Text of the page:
On the evening of November 25, three young men of Palestinian descent were accosted by Jason Eaton in Burlington Vermont and shot. All three men survived their wounds. Their attorneys and the mother of one of the victims claim that the shootings should be investigated as a hate crime.
Eaton, a man who had suffered from depression and was known to harbor conspiratorial views, has been charged with three counts of attempted murder. But so far, no evidence has been brought to light that would indicate malice toward Arabs or Muslims. The Burlington Police Department says that, so far, it does not have any “statements or remarks by the suspect” that might suggest a reason for the shootings.
Eaton has yet to tell his side of the story and details of the incident from the three Palestinians haven’t been forthcoming. And there’s nothing in Eaton’s social media accounts that specifically points to anti-Arab, anti-Palestinian, or anti-Muslim hate.
Rich Price, whose nephew Hisham Awartani was one of the victims, is certain it was a hate crime.
“We also understand that there’s a legal threshold to meet the criteria of a hate crime,” Price said. “But in our view, this is clearly motivated by hate. We believe they were targeted because of how they look, how they were dressed, and what language they were speaking.”
The men were wearing keffiyehs, traditional Palestinian neck scarves, and were speaking Arabic. They claim that Eaton “silently approached” according to USA Today, and opened fire.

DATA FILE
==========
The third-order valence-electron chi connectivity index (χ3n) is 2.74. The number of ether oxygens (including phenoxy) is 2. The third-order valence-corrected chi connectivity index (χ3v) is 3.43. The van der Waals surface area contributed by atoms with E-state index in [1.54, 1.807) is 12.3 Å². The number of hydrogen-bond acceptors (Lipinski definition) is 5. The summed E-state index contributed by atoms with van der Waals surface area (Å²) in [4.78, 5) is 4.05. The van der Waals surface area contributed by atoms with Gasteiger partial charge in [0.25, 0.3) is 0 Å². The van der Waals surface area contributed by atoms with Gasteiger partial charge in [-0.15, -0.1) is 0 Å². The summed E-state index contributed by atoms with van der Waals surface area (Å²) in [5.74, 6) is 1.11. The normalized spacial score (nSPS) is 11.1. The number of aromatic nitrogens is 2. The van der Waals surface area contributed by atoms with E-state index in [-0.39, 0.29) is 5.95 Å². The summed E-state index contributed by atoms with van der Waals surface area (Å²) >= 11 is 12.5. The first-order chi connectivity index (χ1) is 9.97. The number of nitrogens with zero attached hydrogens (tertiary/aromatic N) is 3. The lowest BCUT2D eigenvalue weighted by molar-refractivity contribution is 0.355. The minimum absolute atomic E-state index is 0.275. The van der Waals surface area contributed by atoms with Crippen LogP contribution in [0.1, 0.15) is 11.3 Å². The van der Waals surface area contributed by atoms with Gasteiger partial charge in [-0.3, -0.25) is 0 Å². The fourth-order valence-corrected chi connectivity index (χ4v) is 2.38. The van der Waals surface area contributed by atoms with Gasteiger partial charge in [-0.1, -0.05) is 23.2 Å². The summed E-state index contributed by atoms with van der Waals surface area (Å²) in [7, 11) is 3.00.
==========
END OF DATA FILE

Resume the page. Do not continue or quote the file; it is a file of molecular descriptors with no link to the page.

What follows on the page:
Authorities are trying their best to create a hate crime where perhaps, none exists.
“Although we do not yet have evidence to support a hate crime enhancement, I do want to be clear that there is no question that this was a hateful act,” said Chittenden County State’s Attorney Sarah George during a press conference on Monday.
That the left has already canonized these young men as victims of a hate crime is predictable. Beyond that, the narrative is now set in stone. It won’t matter whether they charge Eaton with a hate crime. He’s already been tried and convicted by the left and anything less than a hate crime will be seen as a “coverup.”
Eaton surrendered to an ATF agent who knocked on his apartment door looking for information about the shooting. He cooperated with the agent but refused to give his name to the police.
Eaton, unprompted, stepped outside the apartment into the hallway, where Brown asked if there were guns in the apartment. Eaton said there was a shotgun. When Brown asked if there were other guns, Eaton repeated that he wanted a lawyer. At that point, Brown “detained” Eaton, according to the affidavit, and asked his name. Eaton would not identify himself, and asked for a lawyer again. A search of Eaton for weapons turned up two keys in his pocket, which were removed.
After Burlington Police officers arrived to take Eaton to the police department, Brown and another ATF agent and an FBI agent searched Eaton’s apartment and found no one else there. They did find a 38-caliber Ruger pistol and ammunition, described as a Hornaday brand with a “bright red tip on each projectile.” The pistol was in the top drawer of Eaton’s dresser in his bedroom.
Will the whole story even matter? Eventually, it will come out and we’ll learn why Eaton pulled the trigger. Until then, we should all relax and wait for the investigation to run its course.